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Philipp von Weitershausen wrote:
> Tres Seaver wrote:
>>Philipp von Weitershausen wrote:
>>>>Log message for revision 68244:
>>>>  Fix a test that was testing wrong behaviour: primitive types
>>>>  werent' called if they were the result of a path expression, while
>>>>  all other callables were called. This tests now tests the correct
>>>>  behaviour (which happens to be already implemented by the Zope 3
>>>>  TALES engine)
>>>>+        assert ec.evaluate('x | python:int') == 0
>>Wait a minute -- that isn't a path expression there!
> Yes it is. This line could explicitly written as:
>   assert ec.evaluate('path: x | python:int') == 0
> The python: expression is just part of the path expression.
>>The '|' is not supposed to change the rules for evaluation of the
> It doesn't change the rules for the evaluation of the subexpressions
> themselves. But it might easily change the rules of what happens to the
> result of the expression afterwards.
>>'int' or the like were somehow avaialbe at module scope, or via
>>'options' or another top-level name, then they should be called *when
>>they are the last item in a path expression*.
>>The test was actually correct beofore: because tne PathExpression, 'x',
>>raises, the PythonExpression, 'int', is evalutated.  The result of a
>>subexpression is not suppoeed to be called,
> No, not the result of a subexpression, but the result of the overall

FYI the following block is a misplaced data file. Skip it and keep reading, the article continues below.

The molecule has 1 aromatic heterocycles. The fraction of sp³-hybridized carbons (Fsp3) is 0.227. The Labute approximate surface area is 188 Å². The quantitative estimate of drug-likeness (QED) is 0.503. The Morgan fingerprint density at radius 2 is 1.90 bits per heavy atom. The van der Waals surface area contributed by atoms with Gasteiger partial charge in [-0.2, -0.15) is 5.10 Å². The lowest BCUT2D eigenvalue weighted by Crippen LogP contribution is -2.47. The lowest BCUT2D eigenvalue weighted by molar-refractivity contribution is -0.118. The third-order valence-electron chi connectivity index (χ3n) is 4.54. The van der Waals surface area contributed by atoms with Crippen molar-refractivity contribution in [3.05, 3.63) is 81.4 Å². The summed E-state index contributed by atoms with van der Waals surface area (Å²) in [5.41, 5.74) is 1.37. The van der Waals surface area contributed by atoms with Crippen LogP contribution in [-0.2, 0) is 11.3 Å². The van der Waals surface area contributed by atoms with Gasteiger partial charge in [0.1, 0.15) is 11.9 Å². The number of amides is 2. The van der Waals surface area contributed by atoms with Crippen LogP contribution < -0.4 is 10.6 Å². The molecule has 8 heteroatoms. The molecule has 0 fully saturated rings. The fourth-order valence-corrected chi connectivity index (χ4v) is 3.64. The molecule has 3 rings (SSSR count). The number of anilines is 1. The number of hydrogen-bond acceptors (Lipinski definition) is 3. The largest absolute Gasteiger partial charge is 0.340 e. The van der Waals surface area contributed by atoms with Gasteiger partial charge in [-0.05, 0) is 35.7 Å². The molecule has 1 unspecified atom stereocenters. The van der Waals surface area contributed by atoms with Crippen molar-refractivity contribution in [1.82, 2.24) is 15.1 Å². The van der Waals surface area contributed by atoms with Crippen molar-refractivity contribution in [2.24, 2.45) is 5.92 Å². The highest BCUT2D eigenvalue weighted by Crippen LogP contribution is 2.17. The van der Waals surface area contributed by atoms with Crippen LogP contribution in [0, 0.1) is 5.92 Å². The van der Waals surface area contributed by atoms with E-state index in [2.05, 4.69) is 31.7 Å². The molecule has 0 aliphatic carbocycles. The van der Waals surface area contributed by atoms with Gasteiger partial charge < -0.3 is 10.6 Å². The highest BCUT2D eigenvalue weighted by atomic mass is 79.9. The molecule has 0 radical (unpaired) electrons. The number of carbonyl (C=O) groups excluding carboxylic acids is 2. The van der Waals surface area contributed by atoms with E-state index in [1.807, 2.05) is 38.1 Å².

> path expression. That's how it works in both Zope 2 and Zope 3. Zope 2
> just special-cases primitive types.

If a subexpression returns a callable, you're telling me that you think
the "top-level" expression is supposed to call it?  That's nuts!  The
spec[1] says:

> When a TALES path expression is evaluated, it attempts to traverse
> each path, from left to right, until it succeeds or runs out of
> paths. To traverse a path, it first fetches the object stored in the
> variable. For each path segment, it traverses from the current object
> to the subobject named by the path segment.
> Once a path has been successfully traversed, the resulting object is
> the value of the expression. If it is a callable object, such as a
> method or class, it is called. The semantics of traversal (and what it
> means to be callable) are implementation-dependent.
> If a traversal step fails, evaluation immediately proceeds to the
> next path. If there are no further paths, an error results.

Calling the callable happens *before* attempting alternate expressions,
not after.  That is partly because the *call* might be what triggers
the alternation.


- --
Tres Seaver          +1 202-558-7113          [EMAIL PROTECTED]
Palladion Software   "Excellence by Design"    http://palladion.com
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Tres Seaver          +1 202-558-7113          [EMAIL PROTECTED]
Palladion Software   "Excellence by Design"    http://palladion.com

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